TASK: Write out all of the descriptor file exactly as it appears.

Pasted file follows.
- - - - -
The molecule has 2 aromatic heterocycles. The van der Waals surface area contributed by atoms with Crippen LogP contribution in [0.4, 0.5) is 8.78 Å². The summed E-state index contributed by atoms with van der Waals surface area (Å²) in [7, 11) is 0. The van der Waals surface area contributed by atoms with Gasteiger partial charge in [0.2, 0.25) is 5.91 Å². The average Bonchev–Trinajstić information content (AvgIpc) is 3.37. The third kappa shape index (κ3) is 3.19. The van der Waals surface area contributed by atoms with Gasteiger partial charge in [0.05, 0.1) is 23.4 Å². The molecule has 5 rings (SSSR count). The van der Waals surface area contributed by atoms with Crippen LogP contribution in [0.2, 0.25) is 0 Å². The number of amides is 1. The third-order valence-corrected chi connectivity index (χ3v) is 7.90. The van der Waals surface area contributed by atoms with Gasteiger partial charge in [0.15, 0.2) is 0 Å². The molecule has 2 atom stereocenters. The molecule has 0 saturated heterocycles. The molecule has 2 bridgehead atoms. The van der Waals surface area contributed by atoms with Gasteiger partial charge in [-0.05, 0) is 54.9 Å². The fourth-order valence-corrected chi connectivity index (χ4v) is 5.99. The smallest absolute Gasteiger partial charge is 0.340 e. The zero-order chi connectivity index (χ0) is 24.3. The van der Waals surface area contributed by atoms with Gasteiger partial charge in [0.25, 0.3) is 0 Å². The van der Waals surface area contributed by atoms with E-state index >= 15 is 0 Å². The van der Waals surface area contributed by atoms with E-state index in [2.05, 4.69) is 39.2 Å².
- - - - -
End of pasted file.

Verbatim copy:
The molecule has 2 aromatic heterocycles. The van der Waals surface area contributed by atoms with Crippen LogP contribution in [0.4, 0.5) is 8.78 Å². The summed E-state index contributed by atoms with van der Waals surface area (Å²) in [7, 11) is 0. The van der Waals surface area contributed by atoms with Gasteiger partial charge in [0.2, 0.25) is 5.91 Å². The average Bonchev–Trinajstić information content (AvgIpc) is 3.37. The third kappa shape index (κ3) is 3.19. The van der Waals surface area contributed by atoms with Gasteiger partial charge in [0.05, 0.1) is 23.4 Å². The molecule has 5 rings (SSSR count). The van der Waals surface area contributed by atoms with Crippen LogP contribution in [0.2, 0.25) is 0 Å². The number of amides is 1. The third-order valence-corrected chi connectivity index (χ3v) is 7.90. The van der Waals surface area contributed by atoms with Gasteiger partial charge in [0.15, 0.2) is 0 Å². The molecule has 2 atom stereocenters. The molecule has 0 saturated heterocycles. The molecule has 2 bridgehead atoms. The van der Waals surface area contributed by atoms with Gasteiger partial charge in [-0.05, 0) is 54.9 Å². The fourth-order valence-corrected chi connectivity index (χ4v) is 5.99. The smallest absolute Gasteiger partial charge is 0.340 e. The zero-order chi connectivity index (χ0) is 24.3. The van der Waals surface area contributed by atoms with Gasteiger partial charge in [0.25, 0.3) is 0 Å². The van der Waals surface area contributed by atoms with E-state index >= 15 is 0 Å². The van der Waals surface area contributed by atoms with E-state index in [2.05, 4.69) is 39.2 Å².